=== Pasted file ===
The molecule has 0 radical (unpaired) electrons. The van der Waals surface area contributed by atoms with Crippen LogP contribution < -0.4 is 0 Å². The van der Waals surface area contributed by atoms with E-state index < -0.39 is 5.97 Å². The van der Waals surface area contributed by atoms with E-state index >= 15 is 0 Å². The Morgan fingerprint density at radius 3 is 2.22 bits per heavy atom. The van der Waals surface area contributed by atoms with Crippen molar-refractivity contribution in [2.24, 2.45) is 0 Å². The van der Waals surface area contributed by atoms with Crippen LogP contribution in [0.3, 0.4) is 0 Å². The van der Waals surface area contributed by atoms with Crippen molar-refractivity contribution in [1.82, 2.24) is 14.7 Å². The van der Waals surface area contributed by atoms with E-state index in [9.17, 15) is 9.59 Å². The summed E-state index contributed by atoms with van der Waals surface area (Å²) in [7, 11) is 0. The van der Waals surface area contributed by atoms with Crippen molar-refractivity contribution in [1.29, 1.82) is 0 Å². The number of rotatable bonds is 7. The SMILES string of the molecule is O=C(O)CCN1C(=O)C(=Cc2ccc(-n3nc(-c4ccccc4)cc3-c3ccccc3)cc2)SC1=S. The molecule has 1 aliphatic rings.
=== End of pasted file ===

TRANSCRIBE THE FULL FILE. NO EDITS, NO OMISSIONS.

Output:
The molecule has 0 radical (unpaired) electrons. The van der Waals surface area contributed by atoms with Crippen LogP contribution < -0.4 is 0 Å². The van der Waals surface area contributed by atoms with E-state index < -0.39 is 5.97 Å². The van der Waals surface area contributed by atoms with E-state index >= 15 is 0 Å². The Morgan fingerprint density at radius 3 is 2.22 bits per heavy atom. The van der Waals surface area contributed by atoms with Crippen molar-refractivity contribution in [2.24, 2.45) is 0 Å². The van der Waals surface area contributed by atoms with Crippen LogP contribution in [0.3, 0.4) is 0 Å². The van der Waals surface area contributed by atoms with Crippen molar-refractivity contribution in [1.82, 2.24) is 14.7 Å². The van der Waals surface area contributed by atoms with E-state index in [9.17, 15) is 9.59 Å². The summed E-state index contributed by atoms with van der Waals surface area (Å²) in [7, 11) is 0. The van der Waals surface area contributed by atoms with Crippen molar-refractivity contribution in [1.29, 1.82) is 0 Å². The number of rotatable bonds is 7. The SMILES string of the molecule is O=C(O)CCN1C(=O)C(=Cc2ccc(-n3nc(-c4ccccc4)cc3-c3ccccc3)cc2)SC1=S. The molecule has 1 aliphatic rings.